When Not to Wait to Seek Medical Care From a Urologist

Couple exercising after visiting urologist | Pacific Urology | East SF Bay Area


The issues you might be “dealing with” on your own could be a UTI, kidney stone or bladder problem that can only get worse

Dr. Sethi provides insight on those symptoms that may indicate it’s time to seek his care or that of another urologist in our practice. Although symptoms can be easy to ignore, he explains how seeking care when they do arise, maintaining regular checkups, and being diligent about treatment is important to avoid complications and stay healthy.


It can be hard to decide if symptoms are serious enough to see a doctor. What are some red flags that it’s time to see a urologist?

A: Blood in the urine, not able to empty your bladder, severe pain greater than 6 on a scale of 1-10, and fever greater than 101º Fahrenheit with urinary symptoms.

Some symptoms are fairly benign or chronic but mild, such as a urinary tract infection (UTI). At what point do these common ailments warrant intervention or concern?

A: More than three UTIs in 6 months or a UTI accompanied by fever or flank pain.

Related Reading: Understanding the All Too Common UTI & UTI Symptoms

When should someone see a urologist instead of a primary care physician or other specialist?

A: It is always good to talk to your primary care physician about your health conditions. The following conditions may need urgent intervention and you may need to see a urologist right away:

  • Visible blood in urine.
  • Flank pain with previous history of kidney stones.
  • Not able to empty your bladder for more than 6 hours.
  • UTI with fever greater than 101º F.

Is it time to see a urologist?

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What advice do you have for first-time patients who may have put off seeing a urologist?

A: Call the office and make an appointment, depending on the urgency of the situation. We may order imaging studies or lab tests prior to your visit to help in evaluation and management of your condition.


What is one of the more common reasons older people delay or defer treatment? What response or advice do you have for them?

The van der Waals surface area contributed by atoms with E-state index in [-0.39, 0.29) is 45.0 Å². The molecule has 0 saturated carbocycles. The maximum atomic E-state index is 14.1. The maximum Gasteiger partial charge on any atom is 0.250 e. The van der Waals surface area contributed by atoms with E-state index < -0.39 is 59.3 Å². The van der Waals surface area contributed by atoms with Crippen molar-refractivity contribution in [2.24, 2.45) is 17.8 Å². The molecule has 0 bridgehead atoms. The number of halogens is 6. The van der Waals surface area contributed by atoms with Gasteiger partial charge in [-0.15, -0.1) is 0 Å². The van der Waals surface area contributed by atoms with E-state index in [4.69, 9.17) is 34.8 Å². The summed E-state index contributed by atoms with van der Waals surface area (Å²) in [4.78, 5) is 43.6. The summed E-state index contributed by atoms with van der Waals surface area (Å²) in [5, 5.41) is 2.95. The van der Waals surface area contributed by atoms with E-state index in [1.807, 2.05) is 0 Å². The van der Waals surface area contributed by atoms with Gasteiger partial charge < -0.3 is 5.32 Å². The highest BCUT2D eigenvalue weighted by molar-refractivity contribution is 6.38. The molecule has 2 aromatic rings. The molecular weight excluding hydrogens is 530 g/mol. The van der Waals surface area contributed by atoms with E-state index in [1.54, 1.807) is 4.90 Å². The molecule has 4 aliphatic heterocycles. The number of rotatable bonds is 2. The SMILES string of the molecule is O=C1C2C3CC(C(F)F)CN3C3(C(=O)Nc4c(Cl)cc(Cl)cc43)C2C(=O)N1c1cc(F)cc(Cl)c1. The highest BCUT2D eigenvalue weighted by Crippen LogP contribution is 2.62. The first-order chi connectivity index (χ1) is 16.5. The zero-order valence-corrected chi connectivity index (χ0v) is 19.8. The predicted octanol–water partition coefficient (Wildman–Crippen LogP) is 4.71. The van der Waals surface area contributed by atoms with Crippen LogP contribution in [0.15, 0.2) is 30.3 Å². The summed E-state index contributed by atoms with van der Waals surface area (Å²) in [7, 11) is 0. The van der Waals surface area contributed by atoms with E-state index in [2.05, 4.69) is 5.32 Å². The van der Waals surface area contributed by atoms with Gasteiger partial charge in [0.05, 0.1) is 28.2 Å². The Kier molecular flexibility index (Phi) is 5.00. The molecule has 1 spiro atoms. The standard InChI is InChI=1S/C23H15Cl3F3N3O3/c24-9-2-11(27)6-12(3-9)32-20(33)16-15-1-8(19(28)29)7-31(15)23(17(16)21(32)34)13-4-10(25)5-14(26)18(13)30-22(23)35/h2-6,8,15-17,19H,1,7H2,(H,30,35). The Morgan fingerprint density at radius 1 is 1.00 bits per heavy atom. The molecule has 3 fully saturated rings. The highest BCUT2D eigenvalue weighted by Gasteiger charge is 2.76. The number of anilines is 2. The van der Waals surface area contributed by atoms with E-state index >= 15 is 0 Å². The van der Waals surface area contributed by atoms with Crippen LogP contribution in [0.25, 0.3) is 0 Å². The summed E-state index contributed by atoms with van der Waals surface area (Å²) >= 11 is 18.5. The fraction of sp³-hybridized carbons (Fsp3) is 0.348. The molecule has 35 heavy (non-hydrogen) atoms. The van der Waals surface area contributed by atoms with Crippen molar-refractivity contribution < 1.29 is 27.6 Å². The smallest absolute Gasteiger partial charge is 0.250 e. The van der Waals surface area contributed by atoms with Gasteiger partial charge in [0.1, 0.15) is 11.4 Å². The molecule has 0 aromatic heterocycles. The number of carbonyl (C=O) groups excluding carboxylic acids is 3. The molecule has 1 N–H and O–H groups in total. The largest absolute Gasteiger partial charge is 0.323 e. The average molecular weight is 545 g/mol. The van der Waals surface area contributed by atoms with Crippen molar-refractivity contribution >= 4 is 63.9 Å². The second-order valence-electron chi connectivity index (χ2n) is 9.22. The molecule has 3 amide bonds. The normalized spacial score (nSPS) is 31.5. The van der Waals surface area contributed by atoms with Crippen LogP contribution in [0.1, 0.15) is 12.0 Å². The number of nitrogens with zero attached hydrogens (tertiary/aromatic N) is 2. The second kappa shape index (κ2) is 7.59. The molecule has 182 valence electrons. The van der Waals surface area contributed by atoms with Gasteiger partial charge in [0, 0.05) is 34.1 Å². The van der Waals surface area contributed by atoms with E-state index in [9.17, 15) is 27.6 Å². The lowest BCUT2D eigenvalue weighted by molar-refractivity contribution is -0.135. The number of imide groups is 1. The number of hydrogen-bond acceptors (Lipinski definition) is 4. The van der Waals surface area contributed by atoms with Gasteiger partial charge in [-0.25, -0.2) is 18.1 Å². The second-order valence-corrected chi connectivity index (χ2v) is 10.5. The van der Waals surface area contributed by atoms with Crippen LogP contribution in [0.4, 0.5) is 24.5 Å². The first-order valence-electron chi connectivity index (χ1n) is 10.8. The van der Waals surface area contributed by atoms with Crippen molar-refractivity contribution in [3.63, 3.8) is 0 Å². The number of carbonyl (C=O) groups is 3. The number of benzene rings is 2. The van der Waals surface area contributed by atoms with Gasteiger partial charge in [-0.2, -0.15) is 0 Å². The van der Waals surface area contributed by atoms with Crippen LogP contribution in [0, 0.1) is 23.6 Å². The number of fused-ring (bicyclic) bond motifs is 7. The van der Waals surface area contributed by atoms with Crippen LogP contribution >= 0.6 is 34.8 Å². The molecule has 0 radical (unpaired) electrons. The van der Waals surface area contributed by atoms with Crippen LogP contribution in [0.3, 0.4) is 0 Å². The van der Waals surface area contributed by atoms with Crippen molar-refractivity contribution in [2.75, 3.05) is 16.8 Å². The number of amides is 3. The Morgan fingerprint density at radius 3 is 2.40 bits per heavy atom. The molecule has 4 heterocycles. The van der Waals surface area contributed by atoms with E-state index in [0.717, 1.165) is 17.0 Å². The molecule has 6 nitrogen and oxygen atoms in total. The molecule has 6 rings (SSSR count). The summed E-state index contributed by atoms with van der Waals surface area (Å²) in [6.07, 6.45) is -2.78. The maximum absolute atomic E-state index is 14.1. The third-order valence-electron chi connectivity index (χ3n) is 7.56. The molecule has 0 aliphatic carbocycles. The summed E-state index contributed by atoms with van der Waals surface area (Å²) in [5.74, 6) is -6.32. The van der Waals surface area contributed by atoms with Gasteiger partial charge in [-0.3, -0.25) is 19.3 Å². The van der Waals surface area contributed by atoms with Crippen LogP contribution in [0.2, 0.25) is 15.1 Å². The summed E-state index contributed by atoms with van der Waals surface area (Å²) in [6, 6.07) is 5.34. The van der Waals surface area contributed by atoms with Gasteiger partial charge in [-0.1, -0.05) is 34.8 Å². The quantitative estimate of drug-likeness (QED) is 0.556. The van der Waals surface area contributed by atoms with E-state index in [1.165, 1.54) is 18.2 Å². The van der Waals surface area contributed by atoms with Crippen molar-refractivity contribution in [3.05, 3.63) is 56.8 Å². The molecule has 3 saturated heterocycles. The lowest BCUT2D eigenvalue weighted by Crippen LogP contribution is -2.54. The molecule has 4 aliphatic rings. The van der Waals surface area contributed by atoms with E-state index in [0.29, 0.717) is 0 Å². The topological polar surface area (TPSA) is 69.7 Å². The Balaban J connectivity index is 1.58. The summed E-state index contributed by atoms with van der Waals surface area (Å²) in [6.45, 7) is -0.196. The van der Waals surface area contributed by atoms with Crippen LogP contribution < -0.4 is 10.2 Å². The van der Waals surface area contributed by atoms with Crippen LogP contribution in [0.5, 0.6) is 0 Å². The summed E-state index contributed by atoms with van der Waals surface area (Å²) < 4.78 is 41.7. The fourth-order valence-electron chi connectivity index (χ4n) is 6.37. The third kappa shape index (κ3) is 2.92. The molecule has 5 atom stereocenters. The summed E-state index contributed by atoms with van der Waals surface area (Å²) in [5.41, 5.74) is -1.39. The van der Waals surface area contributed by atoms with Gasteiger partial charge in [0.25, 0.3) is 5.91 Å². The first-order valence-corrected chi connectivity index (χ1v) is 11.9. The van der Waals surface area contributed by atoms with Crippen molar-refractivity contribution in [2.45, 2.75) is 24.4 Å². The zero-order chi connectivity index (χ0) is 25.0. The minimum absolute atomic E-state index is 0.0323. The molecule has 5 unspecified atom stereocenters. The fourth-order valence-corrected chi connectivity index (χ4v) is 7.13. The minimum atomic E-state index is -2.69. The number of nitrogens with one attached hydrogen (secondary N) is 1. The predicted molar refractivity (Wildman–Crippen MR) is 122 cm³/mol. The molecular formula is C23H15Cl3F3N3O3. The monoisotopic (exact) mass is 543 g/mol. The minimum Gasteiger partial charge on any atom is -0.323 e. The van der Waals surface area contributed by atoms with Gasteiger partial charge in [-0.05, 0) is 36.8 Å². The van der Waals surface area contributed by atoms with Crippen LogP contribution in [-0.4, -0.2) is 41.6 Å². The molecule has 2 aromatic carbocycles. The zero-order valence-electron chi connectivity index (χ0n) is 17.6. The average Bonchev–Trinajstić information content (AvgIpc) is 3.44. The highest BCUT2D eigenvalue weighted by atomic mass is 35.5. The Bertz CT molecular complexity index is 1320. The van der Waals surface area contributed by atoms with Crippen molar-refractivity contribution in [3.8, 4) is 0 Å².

A: The most common reason for the delay is, “I’m getting older, so weak urinary steam or a little leakage of urine is normal at my age.” Delaying treatment may cause irreversible damage to your bladder. Frequent urination may cause social inconvenience, but more important, if you are getting up and going to the bathroom too often at night, there are increased chances of stumbling in the dark and falling over and hurting yourself. There is definite increased incidence of injuries due to falling in older age.


What issues or complications can arise if a patient doesn’t seek care quick enough?

A: Causing irreversible damage to bladder and kidneys. A large amount of urinary retention may lead to increased infections, blood in the urine, kidney and bladder stones, urinary incontinence and even kidney failure.


Do patients always need to see a physician in person, or in these times of COVID-19 can some conditions be diagnosed or reviewed during a telemedicine appointment or by calling the practice?

A: It depends on the individual condition. We can evaluate and give advice on a lot of urinary conditions with telehealth appointments. If a patient needs a procedure he or she will need to visit an appropriate facility.

Concerned your symptoms may indicate a problem? Schedule a telemedicine consultation with Pacific Urology to find out how we can help.

Telemedicine visit

How important are regular checkups with a urologist?

A: Regular checkups help keep an eye on your bladder and prostate conditions because delayed treatments may lead to the complications mentioned above. Frequency of checkups is variable depending on the condition. Most patients need an annual urology checkup.

Related Reading: Cutting Edge Technology Fights Prostate Cancer

Any words of wisdom for patients who have put off seeing a urology specialist?

A: Putting off your checkup can only make a urological condition worse. And it can lead to undesired complications and worse, because if the condition advances, it may be irreversible.